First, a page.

Before our trips to Vigan by raft, Mother would prepare food for the day-long trip, consisting of rice, tapa (dried meat), eggs, tomatoes and salt, wrapped in banana leaves.
At sun break we rode a cart pulled by a cow from Bangued to Nagtalabongan, where we boarded a raft propelled by four oarsmen using bamboo poles to push it on shallow water.
This means of transportation between Bangued and Vigan existed until the road through Narvacan became available sometime in 1930.
Riding by raft down the river was, to a child like me, great fun. Floating in deep water by sail was very thrilling. There was a part of the river where the raft had to be pushed by the boatmen using a yoke hooked to their shoulders and attached to the raft on four corners.
At a certain point where a mountain had a HUGE footprint called PADDAK NI ANG-ÑGALO (Giant’s footprint), the raft had to be propelled by oars when tall mountains blocked the wind from driving the raft sail.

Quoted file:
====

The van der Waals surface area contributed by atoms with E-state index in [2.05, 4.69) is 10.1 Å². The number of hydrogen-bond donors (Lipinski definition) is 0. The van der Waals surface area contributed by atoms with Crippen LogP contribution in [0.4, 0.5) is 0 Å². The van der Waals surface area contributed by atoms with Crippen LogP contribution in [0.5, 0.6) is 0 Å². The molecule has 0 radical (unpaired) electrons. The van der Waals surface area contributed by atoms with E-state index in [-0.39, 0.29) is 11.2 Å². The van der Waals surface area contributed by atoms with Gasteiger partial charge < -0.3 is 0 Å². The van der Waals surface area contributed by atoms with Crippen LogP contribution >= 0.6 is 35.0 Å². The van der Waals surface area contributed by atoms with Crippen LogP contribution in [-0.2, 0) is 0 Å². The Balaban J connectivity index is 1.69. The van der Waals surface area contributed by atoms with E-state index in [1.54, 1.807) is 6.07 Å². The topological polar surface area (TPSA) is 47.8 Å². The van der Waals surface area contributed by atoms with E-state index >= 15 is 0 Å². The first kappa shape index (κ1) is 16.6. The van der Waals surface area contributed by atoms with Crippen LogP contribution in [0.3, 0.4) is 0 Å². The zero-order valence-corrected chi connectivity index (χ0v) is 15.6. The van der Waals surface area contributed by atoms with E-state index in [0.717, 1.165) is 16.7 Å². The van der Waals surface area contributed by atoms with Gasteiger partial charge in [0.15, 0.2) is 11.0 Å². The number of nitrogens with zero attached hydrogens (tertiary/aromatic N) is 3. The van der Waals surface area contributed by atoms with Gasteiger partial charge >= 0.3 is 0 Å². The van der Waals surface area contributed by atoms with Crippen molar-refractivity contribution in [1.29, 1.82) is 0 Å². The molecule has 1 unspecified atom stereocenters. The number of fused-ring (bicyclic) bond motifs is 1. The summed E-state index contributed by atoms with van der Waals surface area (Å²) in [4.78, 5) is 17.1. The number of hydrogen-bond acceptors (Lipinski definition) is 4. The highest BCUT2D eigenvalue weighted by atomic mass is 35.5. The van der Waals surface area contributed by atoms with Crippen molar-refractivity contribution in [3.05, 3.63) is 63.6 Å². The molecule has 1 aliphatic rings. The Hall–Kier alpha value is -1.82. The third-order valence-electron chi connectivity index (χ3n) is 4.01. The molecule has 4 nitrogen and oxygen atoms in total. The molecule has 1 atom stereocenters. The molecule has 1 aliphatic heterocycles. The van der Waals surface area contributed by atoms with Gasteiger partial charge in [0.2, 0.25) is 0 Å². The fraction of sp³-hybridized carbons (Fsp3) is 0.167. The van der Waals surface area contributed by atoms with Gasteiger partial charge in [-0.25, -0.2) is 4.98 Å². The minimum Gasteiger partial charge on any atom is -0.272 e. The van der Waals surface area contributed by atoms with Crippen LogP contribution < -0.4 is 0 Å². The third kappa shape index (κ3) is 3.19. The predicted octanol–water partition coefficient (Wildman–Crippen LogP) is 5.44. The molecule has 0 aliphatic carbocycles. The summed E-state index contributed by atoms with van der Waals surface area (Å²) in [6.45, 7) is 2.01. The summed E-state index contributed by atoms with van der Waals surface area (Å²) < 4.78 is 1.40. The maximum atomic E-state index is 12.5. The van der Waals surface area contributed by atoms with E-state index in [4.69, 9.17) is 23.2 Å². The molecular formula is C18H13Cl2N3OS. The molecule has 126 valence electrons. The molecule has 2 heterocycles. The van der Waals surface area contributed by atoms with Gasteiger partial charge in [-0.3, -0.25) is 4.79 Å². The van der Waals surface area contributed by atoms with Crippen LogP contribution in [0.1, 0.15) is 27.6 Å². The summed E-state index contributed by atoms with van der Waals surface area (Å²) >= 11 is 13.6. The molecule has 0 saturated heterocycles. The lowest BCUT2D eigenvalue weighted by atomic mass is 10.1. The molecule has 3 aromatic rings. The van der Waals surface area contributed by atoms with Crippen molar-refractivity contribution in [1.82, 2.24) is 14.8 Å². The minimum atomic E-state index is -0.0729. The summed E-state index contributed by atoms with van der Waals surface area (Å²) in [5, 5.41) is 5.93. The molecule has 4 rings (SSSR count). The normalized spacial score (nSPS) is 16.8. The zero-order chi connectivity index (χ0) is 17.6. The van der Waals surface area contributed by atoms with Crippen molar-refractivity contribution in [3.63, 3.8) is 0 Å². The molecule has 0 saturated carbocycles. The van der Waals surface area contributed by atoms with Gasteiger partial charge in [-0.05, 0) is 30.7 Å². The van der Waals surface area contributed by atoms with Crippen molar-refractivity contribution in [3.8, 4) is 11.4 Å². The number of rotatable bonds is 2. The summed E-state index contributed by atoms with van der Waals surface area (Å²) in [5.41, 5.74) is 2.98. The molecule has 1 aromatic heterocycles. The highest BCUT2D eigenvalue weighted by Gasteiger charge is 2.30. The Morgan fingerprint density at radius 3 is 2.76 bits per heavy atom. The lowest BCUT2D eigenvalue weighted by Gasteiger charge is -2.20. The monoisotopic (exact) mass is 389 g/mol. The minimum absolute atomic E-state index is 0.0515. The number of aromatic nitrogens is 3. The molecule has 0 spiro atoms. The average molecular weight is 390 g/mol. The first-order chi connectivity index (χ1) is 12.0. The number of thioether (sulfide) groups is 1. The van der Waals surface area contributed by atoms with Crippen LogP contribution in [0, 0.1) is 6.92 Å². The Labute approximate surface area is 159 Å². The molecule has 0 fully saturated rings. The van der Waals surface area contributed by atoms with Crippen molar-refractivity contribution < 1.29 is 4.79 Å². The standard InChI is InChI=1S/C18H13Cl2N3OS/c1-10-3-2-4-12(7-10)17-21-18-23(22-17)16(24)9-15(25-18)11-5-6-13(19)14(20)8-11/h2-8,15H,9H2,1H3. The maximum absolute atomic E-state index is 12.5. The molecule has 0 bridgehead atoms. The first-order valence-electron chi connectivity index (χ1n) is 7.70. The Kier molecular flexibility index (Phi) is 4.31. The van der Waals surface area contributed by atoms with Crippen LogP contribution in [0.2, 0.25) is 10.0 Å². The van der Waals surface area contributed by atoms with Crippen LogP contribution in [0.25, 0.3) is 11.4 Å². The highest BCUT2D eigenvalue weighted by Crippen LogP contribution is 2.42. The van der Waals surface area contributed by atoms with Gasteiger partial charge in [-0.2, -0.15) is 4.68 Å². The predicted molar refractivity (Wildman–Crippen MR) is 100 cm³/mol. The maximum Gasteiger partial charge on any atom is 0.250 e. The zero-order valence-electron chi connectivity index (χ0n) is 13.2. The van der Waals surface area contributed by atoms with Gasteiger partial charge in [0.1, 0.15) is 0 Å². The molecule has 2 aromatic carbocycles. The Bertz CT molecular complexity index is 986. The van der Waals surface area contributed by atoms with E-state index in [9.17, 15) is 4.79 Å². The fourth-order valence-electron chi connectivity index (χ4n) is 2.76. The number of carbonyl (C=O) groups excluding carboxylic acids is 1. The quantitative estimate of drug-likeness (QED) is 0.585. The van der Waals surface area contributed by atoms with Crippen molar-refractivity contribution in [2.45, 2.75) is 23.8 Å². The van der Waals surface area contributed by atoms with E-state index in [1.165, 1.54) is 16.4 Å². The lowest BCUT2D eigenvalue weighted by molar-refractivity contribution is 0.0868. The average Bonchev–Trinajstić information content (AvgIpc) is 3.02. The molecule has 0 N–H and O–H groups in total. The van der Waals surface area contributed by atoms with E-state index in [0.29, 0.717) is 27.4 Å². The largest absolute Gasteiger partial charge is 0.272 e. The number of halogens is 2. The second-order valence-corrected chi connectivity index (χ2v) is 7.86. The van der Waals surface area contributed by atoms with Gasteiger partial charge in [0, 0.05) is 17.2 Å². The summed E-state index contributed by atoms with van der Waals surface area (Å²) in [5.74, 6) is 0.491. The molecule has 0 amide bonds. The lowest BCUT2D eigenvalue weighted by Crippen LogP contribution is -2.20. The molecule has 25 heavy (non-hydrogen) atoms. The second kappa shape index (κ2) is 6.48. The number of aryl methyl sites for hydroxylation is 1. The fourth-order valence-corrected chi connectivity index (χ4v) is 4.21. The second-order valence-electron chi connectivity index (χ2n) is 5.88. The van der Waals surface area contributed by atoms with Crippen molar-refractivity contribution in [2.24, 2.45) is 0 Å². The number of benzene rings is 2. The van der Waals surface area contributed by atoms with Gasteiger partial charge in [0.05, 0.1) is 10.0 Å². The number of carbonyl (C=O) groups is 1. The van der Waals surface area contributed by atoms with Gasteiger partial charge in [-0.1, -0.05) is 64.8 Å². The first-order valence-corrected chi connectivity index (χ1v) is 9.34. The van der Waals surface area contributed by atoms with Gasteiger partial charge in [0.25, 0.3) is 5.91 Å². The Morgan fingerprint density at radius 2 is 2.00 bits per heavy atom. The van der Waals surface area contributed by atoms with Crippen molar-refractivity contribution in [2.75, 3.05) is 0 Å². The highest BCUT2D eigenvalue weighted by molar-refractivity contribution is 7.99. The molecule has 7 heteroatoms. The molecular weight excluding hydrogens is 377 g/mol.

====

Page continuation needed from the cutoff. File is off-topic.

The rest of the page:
We used to shout and have fun hearing back the echo of our voice.
My Lolo Terio gave me a fishing line on one trip back to Bangued which I dragged from the side of our raft. I caught nothing!
Upon arrival at the mouth of the Abra River in Vigan we were met by my lolo, who carried me on the back of his neck while he waded in the knee-deep mud followed by my mother and our raw-hide cargo loaded in a carabao-drawn cart.
On our return trip we had a harder time because we were riding against the river current, and so the boatmen or raftmen had to pull their oars harder or push their long bamboo poles while striding on the side of the raft, from the front end to the rear.
Strong waves would rush inside the raft and we had to jump up not to get wet.
Upon arrival at Nagtalabongan we were met by cow-drawn carts that brought us to Bangued for a fee. The cart drivers would race against each other on the dusty and stony road, thus covering us with dust and jarring our bodies like black berries shaken between two plates.
But for a kid like me, nothing could be more thrilling than cheering and urging our cart to pull ahead of the others to avoid the dust and reach home faster. We arrived in Bangued as the Angelus rang, in time to pray and get our parents’ blessings.